Three Rules of Discipline and Eight Points for Attention

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The Three Rules of Discipline and Eight Points for Attention (Chinese: 三大纪律八项注意; pinyin: Sān dà jìlǜ bā xiàng zhùyì) is a military doctrine that was issued in 1928 by Mao Zedong and his associates for the Chinese Red Army, who were then fighting against the Kuomintang. The contents vary slightly in different versions. One of the major distinctions of the doctrine was its respect for the civilians during wartime. The following version is obtained from Stephen Uhalley in 1975.[1]

Statement[edit]

The three rules enjoined

  • prompt obedience to orders,
  • no confiscation of people's property,
  • prompt delivery directly to authorities of all items confiscated from enemy.

The eight points were:

  • Be polite when speaking
  • Be honest when buying and selling
  • Return all borrowed articles
  • Pay compensation for everything damaged
  • Do not hit or swear at others
  • Do not damage crops
  • Do not harass females
  • Do not mistreat prisoners

Alternate[edit]

An alternative, more literal translation into English was presented by the People's Daily.[2]

The Three Main Rules of Discipline:

  • Obey orders in all your actions.(一切行动听指挥)
  • Do not take a single needle or piece of thread from the masses.(不拿群众一针一线)
  • Turn in everything captured.(一切缴获要归公)

The Eight Points for Attention:

  • Speak politely.(说话和气)
  • Pay fairly for what you buy.(买卖公平)
  • Return everything you borrow.(借东西要还)
  • Pay for anything you damage.(损坏东西要赔偿)
  • Do not hit or swear at people.(不打人骂人)
  • Do not damage crops.(不损坏庄稼)
  • Do not take liberties with women.(不调戏妇女)
  • Do not ill-treat captives.(不虐待俘虏)

History[edit]

These injunctions were usually complied with and, according to historian Stephen Uhalley, came to make the Chinese Red Army a distinctive army in China and an exceptionally popular one.[1] The attitude of the Three Rules and the Eight Points heavily contrasted with the Nationalist Kuomintang armies led by Chiang Kai-shek, who were fighting the Chinese Red Army in the Chinese Civil War. For example, Nationalist armies tended to board in civilian houses without permission, tended to be rude and disrespectful towards civilians, or sometimes even confiscated material from the peasants in order to gain supplies. The Chinese Red Army however, under the Three Points of Discipline and Eight Points of Attention requested permission to take supplies and to board at houses instead, and any confiscation of peasant property were exceptions and violators were promptly punished.[1] For example, Red Army soldiers would be shot on the spot if they were found looting peasant homes.[3]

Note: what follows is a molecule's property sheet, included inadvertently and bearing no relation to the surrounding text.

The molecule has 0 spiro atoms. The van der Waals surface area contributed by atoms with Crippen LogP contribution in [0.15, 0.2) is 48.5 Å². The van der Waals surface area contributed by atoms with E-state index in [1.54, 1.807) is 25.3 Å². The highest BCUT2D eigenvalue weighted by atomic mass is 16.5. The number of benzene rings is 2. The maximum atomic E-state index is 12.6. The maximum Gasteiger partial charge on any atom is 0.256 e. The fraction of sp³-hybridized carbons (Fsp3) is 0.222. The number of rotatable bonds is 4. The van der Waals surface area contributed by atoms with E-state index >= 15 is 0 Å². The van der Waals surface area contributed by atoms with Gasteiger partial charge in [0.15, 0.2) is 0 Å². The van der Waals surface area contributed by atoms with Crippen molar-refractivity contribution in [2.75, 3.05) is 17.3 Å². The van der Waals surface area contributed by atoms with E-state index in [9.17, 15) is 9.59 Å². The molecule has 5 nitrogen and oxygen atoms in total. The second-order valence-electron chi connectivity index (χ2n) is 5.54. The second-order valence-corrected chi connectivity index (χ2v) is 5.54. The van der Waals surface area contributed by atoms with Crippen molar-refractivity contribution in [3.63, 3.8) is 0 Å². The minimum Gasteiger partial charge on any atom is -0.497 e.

Many impressed villagers gave supplies and shelter to the Red Army voluntarily, greatly helping their war efforts. Eventually, many villagers and their sons and daughters joined the Red Army, providing the Red Army with sufficient manpower to combat the Japanese and Kuomintang.[3]

It was common after a confiscation of items from warlords that the items would be redistributed among the people, in addition to supplying the Chinese Red Army. As a result, the peasants tended to spread disinformation to the Kuomintang when they arrived to pursue the Chinese Red Army, while showing the Chinese Red Army hospitality whenever they arrived at villages. This invariably resulted in attrition of the Kuomintang forces.

This contrasting doctrine in comparison with the Kuomintang inevitably became one of the major reasons for winning most of the Chinese people's support, and thus the victory of the Chinese Red Army over the Kuomintang in 1949. The people's support for the Red Army proved to be more important than the raw manpower that Kuomintang initially enjoyed.

See also[edit]

References[edit]

  1. ^ a b c Uhalley, Stephen, (1985). Mao Tse-tung, a critical biography. New Viewpoints Publishing. ISBN 0-531-05363-6.
  2. ^ http://english.peopledaily.com.cn/dengxp/vol2/note/B0060.html
  3. ^ a b Slavicek, Louise Chipley (2004). Mao Zedong. Great Military Leaders of the 20th Century. Philadelphia: Chelsea House. pp. 37–39. ISBN 0-7910-7407-2. Retrieved 8 October 2015.